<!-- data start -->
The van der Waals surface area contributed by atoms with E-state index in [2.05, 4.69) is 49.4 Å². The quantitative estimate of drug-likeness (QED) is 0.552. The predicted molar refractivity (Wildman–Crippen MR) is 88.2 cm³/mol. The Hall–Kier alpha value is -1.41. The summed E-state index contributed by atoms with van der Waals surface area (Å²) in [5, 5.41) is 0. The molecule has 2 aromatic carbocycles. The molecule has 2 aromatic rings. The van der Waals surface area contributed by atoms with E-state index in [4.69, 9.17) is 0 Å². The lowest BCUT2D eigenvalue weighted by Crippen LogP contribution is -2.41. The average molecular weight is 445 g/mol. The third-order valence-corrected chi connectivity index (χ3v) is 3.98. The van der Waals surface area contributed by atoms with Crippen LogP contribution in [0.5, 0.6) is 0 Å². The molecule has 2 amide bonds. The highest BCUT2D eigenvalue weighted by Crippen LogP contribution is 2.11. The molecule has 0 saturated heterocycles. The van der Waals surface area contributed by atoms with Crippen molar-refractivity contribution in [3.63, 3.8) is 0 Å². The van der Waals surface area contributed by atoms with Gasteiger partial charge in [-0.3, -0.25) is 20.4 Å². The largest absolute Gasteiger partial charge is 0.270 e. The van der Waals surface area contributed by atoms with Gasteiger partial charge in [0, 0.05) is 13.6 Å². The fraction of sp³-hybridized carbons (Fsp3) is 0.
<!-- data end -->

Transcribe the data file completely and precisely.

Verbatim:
The van der Waals surface area contributed by atoms with E-state index in [2.05, 4.69) is 49.4 Å². The quantitative estimate of drug-likeness (QED) is 0.552. The predicted molar refractivity (Wildman–Crippen MR) is 88.2 cm³/mol. The Hall–Kier alpha value is -1.41. The summed E-state index contributed by atoms with van der Waals surface area (Å²) in [5, 5.41) is 0. The molecule has 2 aromatic carbocycles. The molecule has 2 aromatic rings. The van der Waals surface area contributed by atoms with E-state index in [4.69, 9.17) is 0 Å². The lowest BCUT2D eigenvalue weighted by Crippen LogP contribution is -2.41. The average molecular weight is 445 g/mol. The third-order valence-corrected chi connectivity index (χ3v) is 3.98. The van der Waals surface area contributed by atoms with Crippen LogP contribution in [0.5, 0.6) is 0 Å². The molecule has 2 amide bonds. The highest BCUT2D eigenvalue weighted by Crippen LogP contribution is 2.11. The molecule has 0 saturated heterocycles. The van der Waals surface area contributed by atoms with Crippen molar-refractivity contribution in [3.63, 3.8) is 0 Å². The van der Waals surface area contributed by atoms with Gasteiger partial charge in [-0.3, -0.25) is 20.4 Å². The largest absolute Gasteiger partial charge is 0.270 e. The van der Waals surface area contributed by atoms with Gasteiger partial charge in [0, 0.05) is 13.6 Å². The fraction of sp³-hybridized carbons (Fsp3) is 0.